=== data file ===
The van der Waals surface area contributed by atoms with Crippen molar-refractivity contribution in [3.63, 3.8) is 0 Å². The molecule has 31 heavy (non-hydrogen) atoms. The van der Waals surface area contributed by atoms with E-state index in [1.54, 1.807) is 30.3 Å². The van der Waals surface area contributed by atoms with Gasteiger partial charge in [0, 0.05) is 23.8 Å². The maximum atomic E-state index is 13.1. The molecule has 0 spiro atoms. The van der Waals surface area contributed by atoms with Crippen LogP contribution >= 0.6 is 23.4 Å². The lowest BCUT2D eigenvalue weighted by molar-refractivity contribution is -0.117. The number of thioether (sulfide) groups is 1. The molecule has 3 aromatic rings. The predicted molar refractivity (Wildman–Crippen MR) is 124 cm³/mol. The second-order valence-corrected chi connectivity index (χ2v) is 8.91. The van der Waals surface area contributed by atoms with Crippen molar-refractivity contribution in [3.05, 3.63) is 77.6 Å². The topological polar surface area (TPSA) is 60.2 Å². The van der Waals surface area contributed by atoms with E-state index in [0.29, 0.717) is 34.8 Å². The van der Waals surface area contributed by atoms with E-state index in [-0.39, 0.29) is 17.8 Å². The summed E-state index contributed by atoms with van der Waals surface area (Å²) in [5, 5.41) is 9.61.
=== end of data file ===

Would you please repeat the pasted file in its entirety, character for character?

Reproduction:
The van der Waals surface area contributed by atoms with Crippen molar-refractivity contribution in [3.63, 3.8) is 0 Å². The molecule has 31 heavy (non-hydrogen) atoms. The van der Waals surface area contributed by atoms with E-state index in [1.54, 1.807) is 30.3 Å². The van der Waals surface area contributed by atoms with Gasteiger partial charge in [0, 0.05) is 23.8 Å². The maximum atomic E-state index is 13.1. The molecule has 0 spiro atoms. The van der Waals surface area contributed by atoms with Crippen LogP contribution >= 0.6 is 23.4 Å². The lowest BCUT2D eigenvalue weighted by molar-refractivity contribution is -0.117. The number of thioether (sulfide) groups is 1. The molecule has 3 aromatic rings. The predicted molar refractivity (Wildman–Crippen MR) is 124 cm³/mol. The second-order valence-corrected chi connectivity index (χ2v) is 8.91. The van der Waals surface area contributed by atoms with Crippen molar-refractivity contribution in [3.05, 3.63) is 77.6 Å². The topological polar surface area (TPSA) is 60.2 Å². The van der Waals surface area contributed by atoms with E-state index in [0.29, 0.717) is 34.8 Å². The van der Waals surface area contributed by atoms with E-state index in [-0.39, 0.29) is 17.8 Å². The summed E-state index contributed by atoms with van der Waals surface area (Å²) in [5, 5.41) is 9.61.